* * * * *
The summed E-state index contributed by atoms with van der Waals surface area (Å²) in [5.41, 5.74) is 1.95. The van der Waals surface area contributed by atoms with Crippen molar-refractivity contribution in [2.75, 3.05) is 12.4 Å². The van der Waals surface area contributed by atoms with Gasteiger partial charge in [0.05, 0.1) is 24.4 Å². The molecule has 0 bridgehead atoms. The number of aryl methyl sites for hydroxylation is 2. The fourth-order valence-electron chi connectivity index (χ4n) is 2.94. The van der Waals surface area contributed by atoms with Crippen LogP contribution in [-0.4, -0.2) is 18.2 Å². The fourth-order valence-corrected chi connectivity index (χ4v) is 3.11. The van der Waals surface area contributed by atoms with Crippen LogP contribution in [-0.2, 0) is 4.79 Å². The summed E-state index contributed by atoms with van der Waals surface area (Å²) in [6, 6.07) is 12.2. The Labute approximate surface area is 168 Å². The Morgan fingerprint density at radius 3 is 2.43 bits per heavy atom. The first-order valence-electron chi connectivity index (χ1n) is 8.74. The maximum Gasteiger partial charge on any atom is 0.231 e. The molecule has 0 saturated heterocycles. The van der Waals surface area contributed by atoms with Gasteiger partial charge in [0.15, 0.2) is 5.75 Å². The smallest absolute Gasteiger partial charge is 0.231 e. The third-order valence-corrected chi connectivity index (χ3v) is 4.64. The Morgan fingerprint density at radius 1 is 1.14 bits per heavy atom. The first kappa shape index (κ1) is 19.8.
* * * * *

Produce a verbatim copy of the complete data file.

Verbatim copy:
The summed E-state index contributed by atoms with van der Waals surface area (Å²) in [5.41, 5.74) is 1.95. The van der Waals surface area contributed by atoms with Crippen molar-refractivity contribution in [2.75, 3.05) is 12.4 Å². The van der Waals surface area contributed by atoms with Gasteiger partial charge in [0.05, 0.1) is 24.4 Å². The molecule has 0 bridgehead atoms. The number of aryl methyl sites for hydroxylation is 2. The fourth-order valence-electron chi connectivity index (χ4n) is 2.94. The van der Waals surface area contributed by atoms with Crippen LogP contribution in [-0.4, -0.2) is 18.2 Å². The fourth-order valence-corrected chi connectivity index (χ4v) is 3.11. The van der Waals surface area contributed by atoms with Crippen LogP contribution in [-0.2, 0) is 4.79 Å². The summed E-state index contributed by atoms with van der Waals surface area (Å²) in [6, 6.07) is 12.2. The Labute approximate surface area is 168 Å². The Morgan fingerprint density at radius 3 is 2.43 bits per heavy atom. The first-order valence-electron chi connectivity index (χ1n) is 8.74. The maximum Gasteiger partial charge on any atom is 0.231 e. The molecule has 0 saturated heterocycles. The van der Waals surface area contributed by atoms with Gasteiger partial charge in [0.15, 0.2) is 5.75 Å². The smallest absolute Gasteiger partial charge is 0.231 e. The third-order valence-corrected chi connectivity index (χ3v) is 4.64. The Morgan fingerprint density at radius 1 is 1.14 bits per heavy atom. The first kappa shape index (κ1) is 19.8.